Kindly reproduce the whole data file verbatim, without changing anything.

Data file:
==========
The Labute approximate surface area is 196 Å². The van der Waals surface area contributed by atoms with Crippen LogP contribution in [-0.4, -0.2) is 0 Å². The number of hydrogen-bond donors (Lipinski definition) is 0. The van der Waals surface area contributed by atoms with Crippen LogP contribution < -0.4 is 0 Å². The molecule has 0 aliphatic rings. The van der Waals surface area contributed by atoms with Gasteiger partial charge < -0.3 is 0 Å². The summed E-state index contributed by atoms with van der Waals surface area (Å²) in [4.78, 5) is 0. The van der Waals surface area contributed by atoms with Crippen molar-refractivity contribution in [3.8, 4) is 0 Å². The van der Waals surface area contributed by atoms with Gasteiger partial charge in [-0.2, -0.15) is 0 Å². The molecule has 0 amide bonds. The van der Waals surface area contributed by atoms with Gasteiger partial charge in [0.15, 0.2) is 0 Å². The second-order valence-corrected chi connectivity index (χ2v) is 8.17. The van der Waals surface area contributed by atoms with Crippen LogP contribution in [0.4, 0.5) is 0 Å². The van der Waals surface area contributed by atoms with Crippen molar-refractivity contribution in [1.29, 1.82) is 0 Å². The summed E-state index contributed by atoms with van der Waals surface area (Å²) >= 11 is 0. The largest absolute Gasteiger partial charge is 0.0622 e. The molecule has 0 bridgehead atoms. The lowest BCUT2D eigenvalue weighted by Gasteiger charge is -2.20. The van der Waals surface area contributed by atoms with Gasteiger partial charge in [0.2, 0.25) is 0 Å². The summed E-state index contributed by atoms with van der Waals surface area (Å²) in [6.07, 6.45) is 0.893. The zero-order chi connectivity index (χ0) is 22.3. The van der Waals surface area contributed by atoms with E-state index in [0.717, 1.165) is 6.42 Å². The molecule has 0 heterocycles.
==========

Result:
The Labute approximate surface area is 196 Å². The van der Waals surface area contributed by atoms with Crippen LogP contribution in [-0.4, -0.2) is 0 Å². The number of hydrogen-bond donors (Lipinski definition) is 0. The van der Waals surface area contributed by atoms with Crippen LogP contribution < -0.4 is 0 Å². The molecule has 0 aliphatic rings. The van der Waals surface area contributed by atoms with Gasteiger partial charge < -0.3 is 0 Å². The summed E-state index contributed by atoms with van der Waals surface area (Å²) in [4.78, 5) is 0. The van der Waals surface area contributed by atoms with Crippen molar-refractivity contribution in [3.8, 4) is 0 Å². The van der Waals surface area contributed by atoms with Gasteiger partial charge in [-0.2, -0.15) is 0 Å². The molecule has 0 amide bonds. The van der Waals surface area contributed by atoms with Gasteiger partial charge in [0.15, 0.2) is 0 Å². The second-order valence-corrected chi connectivity index (χ2v) is 8.17. The van der Waals surface area contributed by atoms with Crippen LogP contribution in [0.4, 0.5) is 0 Å². The van der Waals surface area contributed by atoms with Crippen molar-refractivity contribution in [1.29, 1.82) is 0 Å². The summed E-state index contributed by atoms with van der Waals surface area (Å²) >= 11 is 0. The largest absolute Gasteiger partial charge is 0.0622 e. The molecule has 0 bridgehead atoms. The lowest BCUT2D eigenvalue weighted by Gasteiger charge is -2.20. The van der Waals surface area contributed by atoms with Gasteiger partial charge in [0.2, 0.25) is 0 Å². The summed E-state index contributed by atoms with van der Waals surface area (Å²) in [6.07, 6.45) is 0.893. The zero-order chi connectivity index (χ0) is 22.3. The van der Waals surface area contributed by atoms with E-state index in [0.717, 1.165) is 6.42 Å². The molecule has 0 heterocycles.